• Print out a sign to show  vendors
    Thai words can be difficult to pronounce for foreigners, so if you want to be very safe with ordering Thai food, consider printing out a small card to keep in your wallet that says “I’m vegetarian” so you can show it to a waiter or vendor whenever it comes time to order.  When you do, make sure you smile and are as polite as possible.

This sign is written in Thai and says “vegan” = เจ
This sign is written in Thai and says “vegetarian” =  มังสวิรัติ

  • Keep an eye out for the vegetarian restaurant signSome restaurants in Thailand will have a sign out front or even on their menu that says it serves vegetarian food. Usually, it’s red and yellow and seems to look like the number 17. Memorize what this looks like so when you explore a new place you can spot the vegetarian places that may not be listed online.
  • Research some dishes before you come to Thailand
    If you're serious about sticking to a vegan or vegetarian diet while in Thailand, it's a good idea to look up some vegan or vegetarian dishes before you go. Animal products such as fish sauce and milk powder can be unexpectedly contained in unexpected dishes. You can be prepared by researching some Thai dishes that sound appealing to you and then asking if the food vendor has them.

To ask about a specific dish, say "มี ส้มตำ ไหม" (mee sôm tam mái)  - Do you have green papaya salad?  

Sentence structure: มี (mee) + your food name + ไหม (mái)

  •  Consider staying somewhere with a kitchen: If you already have a house or a condo in Thailand, surely you will use it to prepare your own vegetarian or vegan food. But if you are only traveling in Thailand, you may want to consider staying somewhere that offers you a kitchen. You can find places with a kitchen. Even some hostels offer a shared kitchen. If the latter, this is not only a great way to live more like a local, but also a great way to meet people.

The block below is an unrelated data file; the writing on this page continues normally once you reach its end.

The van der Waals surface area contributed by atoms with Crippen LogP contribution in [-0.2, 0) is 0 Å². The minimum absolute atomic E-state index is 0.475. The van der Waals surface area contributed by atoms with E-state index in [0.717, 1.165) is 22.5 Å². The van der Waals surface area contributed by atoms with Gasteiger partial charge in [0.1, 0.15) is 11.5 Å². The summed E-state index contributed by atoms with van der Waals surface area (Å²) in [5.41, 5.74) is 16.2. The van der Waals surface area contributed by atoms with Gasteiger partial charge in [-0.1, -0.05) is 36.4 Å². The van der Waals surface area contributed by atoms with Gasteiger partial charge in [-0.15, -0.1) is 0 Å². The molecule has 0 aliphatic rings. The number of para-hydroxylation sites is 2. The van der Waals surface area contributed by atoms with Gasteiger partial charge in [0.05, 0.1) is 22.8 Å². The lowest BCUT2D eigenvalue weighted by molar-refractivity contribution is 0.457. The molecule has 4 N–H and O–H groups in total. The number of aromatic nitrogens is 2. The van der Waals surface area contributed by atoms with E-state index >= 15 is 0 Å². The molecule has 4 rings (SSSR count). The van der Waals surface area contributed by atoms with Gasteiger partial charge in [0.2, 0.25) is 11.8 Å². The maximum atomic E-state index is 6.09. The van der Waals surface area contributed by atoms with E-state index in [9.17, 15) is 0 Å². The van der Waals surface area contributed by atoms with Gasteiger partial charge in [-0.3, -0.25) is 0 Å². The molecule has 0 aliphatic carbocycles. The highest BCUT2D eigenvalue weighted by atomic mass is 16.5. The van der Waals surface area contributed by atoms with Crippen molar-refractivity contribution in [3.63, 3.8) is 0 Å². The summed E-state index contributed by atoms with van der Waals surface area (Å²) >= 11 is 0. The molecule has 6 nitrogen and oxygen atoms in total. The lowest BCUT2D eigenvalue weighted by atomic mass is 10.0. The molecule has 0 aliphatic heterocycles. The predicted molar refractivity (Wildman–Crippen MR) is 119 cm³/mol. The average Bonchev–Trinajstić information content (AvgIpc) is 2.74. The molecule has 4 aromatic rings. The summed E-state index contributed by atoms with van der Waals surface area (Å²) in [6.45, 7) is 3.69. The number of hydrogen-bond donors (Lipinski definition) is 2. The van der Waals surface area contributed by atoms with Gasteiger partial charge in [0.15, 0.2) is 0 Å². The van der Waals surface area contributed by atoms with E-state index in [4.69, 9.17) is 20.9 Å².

• Take a vegetarian Thai cooking class: If you are going to be in Thailand for a long period of time, you should consider seeking out a Thai cooking class. You might know how to prepare vegetarian or vegan food back in your home country, but internationally shipped food products can become very pricey and difficult to find. Taking a vegetarian cooking class will be very helpful because not only will it teach you how to prepare delicious dishes, but will also teach you about the different ingredients that are commonly found in Thailand.  The class will give you a new perspective on how foods are prepared, which will in turn allow you to identify vegan or vegetarian foods faster, without asking. Finally, the instructors generally speak very good English so can answer all of your questions about vegetarian and vegan eating in Thailand.

Remain Calm And Veggie On!

If you get frustrated and hungry, just remember the common Thai phrase “mâi-bpen-rai (ไม่เป็นไร)” - It’s ok/ no problem/ all good, pick up some fresh fruits and veggies, and know that you are growing as a person! If you really want to learn to speak Thai more fluently, try using the Ling Thai app. There are many great resources for learning Thai available so have a look around. Ling Thai also offers some lessons for free to let you try them out. Download the app today.